The Hon. Alexander Downer, MP


Media Release

FA131 - 15 September 2002

Boost for Nuclear Disarmament

I am pleased to announce that 16 countries joined me on 14 September in reaffirming our strong commitment to the Comprehensive Nuclear Test Ban Treaty (CTBT).

A declaration launched by Australia, Japan and the Netherlands and signed today by Foreign Ministers or their representatives confirms the Test Ban Treaty's central role in global efforts to prevent the spread of nuclear weapons and promote nuclear disarmament.

The declaration calls upon all States which have not yet signed and ratified the Treaty to do so without delay to enable entry into force as soon as possible.  The Treaty has been ratified by 93 countries to date, establishing it as a powerful moral force against further nuclear testing.  But to enter into force and realise its full potential, the Treaty must be ratified by 44 specified countries.

Australia does not underestimate the obstacles ahead but will work steadfastly with other supporters of the Test Ban Treaty until our goal of entry into force is achieved.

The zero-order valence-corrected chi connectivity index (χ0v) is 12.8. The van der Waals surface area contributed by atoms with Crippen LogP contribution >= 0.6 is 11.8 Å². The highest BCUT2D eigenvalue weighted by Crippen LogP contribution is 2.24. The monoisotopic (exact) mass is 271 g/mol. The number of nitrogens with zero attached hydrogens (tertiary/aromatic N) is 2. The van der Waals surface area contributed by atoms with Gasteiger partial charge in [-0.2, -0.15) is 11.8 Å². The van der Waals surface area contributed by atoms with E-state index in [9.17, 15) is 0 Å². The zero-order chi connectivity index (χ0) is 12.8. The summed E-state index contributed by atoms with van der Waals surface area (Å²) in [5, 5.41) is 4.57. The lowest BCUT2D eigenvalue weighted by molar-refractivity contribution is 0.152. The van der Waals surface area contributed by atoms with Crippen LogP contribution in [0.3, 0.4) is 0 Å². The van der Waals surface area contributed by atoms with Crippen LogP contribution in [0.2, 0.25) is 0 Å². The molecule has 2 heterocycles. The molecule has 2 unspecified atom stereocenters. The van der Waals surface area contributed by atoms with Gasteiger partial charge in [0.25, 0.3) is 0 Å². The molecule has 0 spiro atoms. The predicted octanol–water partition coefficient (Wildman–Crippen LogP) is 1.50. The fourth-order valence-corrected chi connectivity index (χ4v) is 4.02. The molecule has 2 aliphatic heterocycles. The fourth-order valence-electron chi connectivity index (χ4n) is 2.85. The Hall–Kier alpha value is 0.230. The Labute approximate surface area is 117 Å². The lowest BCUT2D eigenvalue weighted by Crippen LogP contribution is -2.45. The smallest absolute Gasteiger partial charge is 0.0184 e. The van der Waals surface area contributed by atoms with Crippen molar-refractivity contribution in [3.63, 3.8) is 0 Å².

The terrible events of 11 September last year and their aftermath have underlined the importance of renewed international commitment to the non-proliferation of weapons of mass destruction. 

Australia played a key role in the negotiation and acceptance of the Test Ban Treaty.  In 1996, I led international action to bring the Treaty to the United Nations General Assembly in New York where it was approved by an overwhelming majority. 

The Declaration signed in New York today also underlines the importance of building up the Test Ban Treaty's verification machinery.

Australia is hosting 20 CTBT monitoring stations and one laboratory, the third-largest number of any country after the United States and Russia.  Australia has the largest number of stations certified as meeting CTBT standards of  any Treaty.

The Test Ban Treaty verification regime, with the International Monitoring System at its core, offers very high assurance of verifying Treaty compliance.  When completed, the International Monitoring System will be global network of 321 monitoring stations and 16 laboratories, unprecedented in its global reach. 

Media inquiries: Chris Kenny (Ministerial) +61 02 6277 7500 / Julie McDonald (Departmental) +61 02 6261 1555


Local Date: Tuesday, 07-Jan-2014 10:28:59 EST


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